Ministries Kids

Family Bible Reading Plan

Reading the Bible helps us to know God. It’s hard to follow God if we don’t know Him. In the Bible, we learn to understand God’s character. We learn how He has acted in the past, and we are invited to be a part of His story and the work He is doing in our world today. When we know His story we can have confidence that His character is consistent—the same power and love He showed in the Bible is the same power and love He offers today.

Reading the Bible as a family is important because:

  • It teaches our children God’s story
  • It models for our children that God’s Word should have a regular place in our life. When we make family Bible reading a habit, our children help keep us accountable to it!
  • It helps us learn and grow together. Family Bible reading is a great way to spiritually connect as a family. It provides a time for us to learn from one another as we listen to God speak to us through His Word.

Getting Started:

Before you start, think through the following:

  • When will we read? Consistency is key. You might not land it every single day, but if you don’t have a regular time scheduled into your calendar for family Bible reading, it simply will not happen.
  • Where will we read? What is the best place where we can all engage well together? Family table? The couch? Child’s bedroom?
  • What will you read? Do you have a plan? (see below for family Bible reading plans) Depending on the ages of your children you might want to consider reading from the NIrV. This is like the NIV, only with the larger words and concepts simplified. It reads at about a grade 3 level, so it is perfect for parents reading to younger children. Once your children are in a routine, they will get used to whatever version you typically use. We suggest the NIV or the NLT for reading along with kids.
  • What do you need? Highlighter? Different version? Que cards for jotting down key ideas? A family Bible reading journal?

Resources to help you along the way:

Tips for reading the Bible with children:

  1. Pray together that God would speak to you. “For the Word of God is alive and active, sharper than any double-edged sword.” Hebrews 4:12a
  2. Pause and take breaks. As you read the passage, take breaks to talk about what is going on. This helps hold their attention and helps them follow along. You might pause and quiz them on a name or a number mentioned, or even see if your child can summarize in his/her own words.
  3. Highlight important words or words that stand out. Make space for asking questions, yourself included! If you discover things that you cannot answer take time later to research the answer or ask someone you know who can explain it. This shows your kids that they don’t need to have all the answers. We are learning together!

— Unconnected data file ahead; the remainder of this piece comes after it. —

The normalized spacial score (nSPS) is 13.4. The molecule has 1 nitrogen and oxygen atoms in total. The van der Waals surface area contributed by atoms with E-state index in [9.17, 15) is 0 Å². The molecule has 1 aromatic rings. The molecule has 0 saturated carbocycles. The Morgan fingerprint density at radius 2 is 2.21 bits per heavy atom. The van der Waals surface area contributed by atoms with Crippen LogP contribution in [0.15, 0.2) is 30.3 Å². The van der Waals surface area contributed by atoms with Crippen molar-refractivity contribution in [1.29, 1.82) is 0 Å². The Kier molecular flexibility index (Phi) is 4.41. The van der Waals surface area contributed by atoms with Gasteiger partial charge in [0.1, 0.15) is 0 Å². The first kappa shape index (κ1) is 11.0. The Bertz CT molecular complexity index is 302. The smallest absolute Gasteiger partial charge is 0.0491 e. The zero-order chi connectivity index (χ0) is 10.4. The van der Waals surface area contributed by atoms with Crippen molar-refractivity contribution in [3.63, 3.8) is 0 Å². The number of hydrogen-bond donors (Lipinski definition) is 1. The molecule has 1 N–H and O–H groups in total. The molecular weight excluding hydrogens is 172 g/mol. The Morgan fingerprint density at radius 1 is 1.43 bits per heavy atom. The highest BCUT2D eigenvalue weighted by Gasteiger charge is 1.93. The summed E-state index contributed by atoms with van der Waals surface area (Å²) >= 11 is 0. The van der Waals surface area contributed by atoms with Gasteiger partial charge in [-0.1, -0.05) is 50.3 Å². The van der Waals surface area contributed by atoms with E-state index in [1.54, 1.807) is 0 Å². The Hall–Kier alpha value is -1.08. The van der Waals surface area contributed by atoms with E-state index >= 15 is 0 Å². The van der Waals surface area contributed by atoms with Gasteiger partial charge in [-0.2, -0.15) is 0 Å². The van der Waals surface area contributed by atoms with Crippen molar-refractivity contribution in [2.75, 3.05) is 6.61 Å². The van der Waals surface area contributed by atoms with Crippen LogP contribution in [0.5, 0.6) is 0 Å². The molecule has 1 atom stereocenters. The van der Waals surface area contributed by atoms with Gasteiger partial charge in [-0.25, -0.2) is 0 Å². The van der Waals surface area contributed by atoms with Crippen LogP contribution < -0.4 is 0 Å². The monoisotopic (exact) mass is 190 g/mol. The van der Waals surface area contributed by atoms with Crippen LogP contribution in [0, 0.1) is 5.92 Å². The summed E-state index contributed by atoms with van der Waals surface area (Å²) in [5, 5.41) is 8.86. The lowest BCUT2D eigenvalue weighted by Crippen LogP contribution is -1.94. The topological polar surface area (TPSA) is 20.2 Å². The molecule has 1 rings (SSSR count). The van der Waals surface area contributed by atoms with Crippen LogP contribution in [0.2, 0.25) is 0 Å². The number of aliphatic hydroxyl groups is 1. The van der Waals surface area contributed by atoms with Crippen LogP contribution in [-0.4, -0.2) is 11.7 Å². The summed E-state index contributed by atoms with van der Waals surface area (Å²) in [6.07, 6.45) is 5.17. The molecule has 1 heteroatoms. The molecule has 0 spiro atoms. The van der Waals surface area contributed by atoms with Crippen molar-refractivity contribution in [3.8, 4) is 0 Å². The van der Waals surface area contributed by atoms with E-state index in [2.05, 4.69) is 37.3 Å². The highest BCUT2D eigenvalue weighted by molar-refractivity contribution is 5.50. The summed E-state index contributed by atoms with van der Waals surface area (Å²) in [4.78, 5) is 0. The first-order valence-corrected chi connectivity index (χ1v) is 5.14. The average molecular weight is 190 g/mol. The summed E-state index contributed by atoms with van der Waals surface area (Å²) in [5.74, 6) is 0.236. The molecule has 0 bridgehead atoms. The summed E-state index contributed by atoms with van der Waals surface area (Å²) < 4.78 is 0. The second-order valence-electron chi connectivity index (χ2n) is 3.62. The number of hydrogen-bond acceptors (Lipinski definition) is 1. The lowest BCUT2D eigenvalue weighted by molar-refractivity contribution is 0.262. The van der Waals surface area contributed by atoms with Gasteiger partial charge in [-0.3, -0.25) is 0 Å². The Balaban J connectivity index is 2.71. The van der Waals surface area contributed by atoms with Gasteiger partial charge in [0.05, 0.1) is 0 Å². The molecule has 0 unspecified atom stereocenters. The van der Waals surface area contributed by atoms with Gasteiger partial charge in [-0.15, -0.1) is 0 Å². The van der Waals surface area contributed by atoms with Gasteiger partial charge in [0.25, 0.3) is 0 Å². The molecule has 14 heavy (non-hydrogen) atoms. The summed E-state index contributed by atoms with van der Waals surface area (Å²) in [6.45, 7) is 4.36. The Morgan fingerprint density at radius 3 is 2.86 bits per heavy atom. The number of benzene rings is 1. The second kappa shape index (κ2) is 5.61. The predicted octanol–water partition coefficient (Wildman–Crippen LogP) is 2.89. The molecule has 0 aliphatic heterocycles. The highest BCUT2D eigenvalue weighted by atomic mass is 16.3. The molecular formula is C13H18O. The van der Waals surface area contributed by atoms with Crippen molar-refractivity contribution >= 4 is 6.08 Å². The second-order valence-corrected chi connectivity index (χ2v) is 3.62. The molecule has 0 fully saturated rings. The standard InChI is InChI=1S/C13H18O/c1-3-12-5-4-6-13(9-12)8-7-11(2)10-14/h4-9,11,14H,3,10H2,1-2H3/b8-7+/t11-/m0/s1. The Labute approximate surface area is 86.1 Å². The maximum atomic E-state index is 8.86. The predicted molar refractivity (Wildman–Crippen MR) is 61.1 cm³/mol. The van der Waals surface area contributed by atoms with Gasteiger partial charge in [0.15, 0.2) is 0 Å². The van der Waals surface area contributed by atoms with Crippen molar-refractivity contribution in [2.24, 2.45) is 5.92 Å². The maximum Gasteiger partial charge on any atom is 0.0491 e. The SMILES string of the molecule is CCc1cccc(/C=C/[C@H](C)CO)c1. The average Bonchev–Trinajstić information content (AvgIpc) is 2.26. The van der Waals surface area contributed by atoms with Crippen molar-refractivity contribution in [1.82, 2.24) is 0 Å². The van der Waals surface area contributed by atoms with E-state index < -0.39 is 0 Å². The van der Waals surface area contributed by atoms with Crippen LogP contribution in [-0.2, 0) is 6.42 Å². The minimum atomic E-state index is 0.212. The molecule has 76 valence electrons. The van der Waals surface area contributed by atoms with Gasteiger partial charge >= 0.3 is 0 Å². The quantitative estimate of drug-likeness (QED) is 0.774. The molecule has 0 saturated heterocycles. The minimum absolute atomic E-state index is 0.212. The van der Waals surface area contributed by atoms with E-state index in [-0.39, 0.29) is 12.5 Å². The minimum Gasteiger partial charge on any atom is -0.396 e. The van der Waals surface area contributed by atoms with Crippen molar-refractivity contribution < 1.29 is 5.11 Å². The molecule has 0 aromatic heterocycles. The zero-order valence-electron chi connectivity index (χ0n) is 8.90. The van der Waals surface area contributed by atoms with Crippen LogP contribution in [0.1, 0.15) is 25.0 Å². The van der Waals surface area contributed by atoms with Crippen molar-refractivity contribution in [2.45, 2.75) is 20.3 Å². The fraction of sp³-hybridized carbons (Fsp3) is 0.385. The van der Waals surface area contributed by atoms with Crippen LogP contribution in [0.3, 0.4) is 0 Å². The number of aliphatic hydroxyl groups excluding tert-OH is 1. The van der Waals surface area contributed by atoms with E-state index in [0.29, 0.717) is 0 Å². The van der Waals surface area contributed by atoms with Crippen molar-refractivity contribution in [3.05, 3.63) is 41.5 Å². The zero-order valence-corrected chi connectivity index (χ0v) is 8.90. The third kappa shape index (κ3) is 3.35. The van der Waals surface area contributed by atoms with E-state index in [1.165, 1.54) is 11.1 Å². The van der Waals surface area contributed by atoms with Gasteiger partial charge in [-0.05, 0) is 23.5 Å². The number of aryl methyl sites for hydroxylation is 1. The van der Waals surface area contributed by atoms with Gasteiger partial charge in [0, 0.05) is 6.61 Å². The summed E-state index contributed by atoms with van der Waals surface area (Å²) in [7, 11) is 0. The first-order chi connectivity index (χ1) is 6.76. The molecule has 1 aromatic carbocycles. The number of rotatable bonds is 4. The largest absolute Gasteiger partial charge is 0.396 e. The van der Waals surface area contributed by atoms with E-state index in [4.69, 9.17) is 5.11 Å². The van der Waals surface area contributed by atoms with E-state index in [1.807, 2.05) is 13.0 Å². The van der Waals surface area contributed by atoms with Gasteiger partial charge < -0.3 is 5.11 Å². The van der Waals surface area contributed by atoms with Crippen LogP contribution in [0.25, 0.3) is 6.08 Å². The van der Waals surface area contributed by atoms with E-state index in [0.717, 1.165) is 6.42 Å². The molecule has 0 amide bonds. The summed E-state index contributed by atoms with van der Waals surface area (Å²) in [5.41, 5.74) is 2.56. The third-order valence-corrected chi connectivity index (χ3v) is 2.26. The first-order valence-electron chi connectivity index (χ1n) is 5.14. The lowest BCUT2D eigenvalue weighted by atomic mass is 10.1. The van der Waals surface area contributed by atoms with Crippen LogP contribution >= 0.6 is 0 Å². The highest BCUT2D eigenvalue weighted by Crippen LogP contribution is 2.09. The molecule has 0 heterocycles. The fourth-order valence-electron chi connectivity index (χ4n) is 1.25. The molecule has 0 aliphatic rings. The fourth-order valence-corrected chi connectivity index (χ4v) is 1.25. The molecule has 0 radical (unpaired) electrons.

4. Enter into the story. Have your child put themselves into the shoes of different characters. “How do you think they felt when…?” “What would you do if…”
  5. Ask the “so what?” Ask your child what this story says about God? About people? How would God want us to respond from what we read?

Tools to help you and your children understand:

Buck DenverRightNow Media (excellent for adults and children)

The Bible Project – short overviews of each book to help you understand the big picture before you read.

Family Bible reading plans:

  • We recommend you don’t jump all around. Choose a Bible book and go through it. Help your children understand the big picture; the flow. Before you start a book of the Bible makes sure to check out a book overview. This will really help get the big concepts as you slowly read day by day.
  • Here are three different Bible reading plans you can use and adapt depending on your family context.
  1. Beginners Bible reading plan: This plan walks through the Big Story. It avoids passages that are geared to a more adult context, while still covering the different types of literature. It covers about 15 verses per day. This might be a great place to start if you want to read with younger children! 
  2. Reading the New Testament 5 minutes a day, 5 days a week:
  3. Reading the whole Bible in three years – roughly one chapter per day.

 *Lastly, don’t get discouraged.

Sometimes life happens. If you miss a day, a week, or even a month, just pick up where you left off! Ask your children to help you make Bible reading a priority.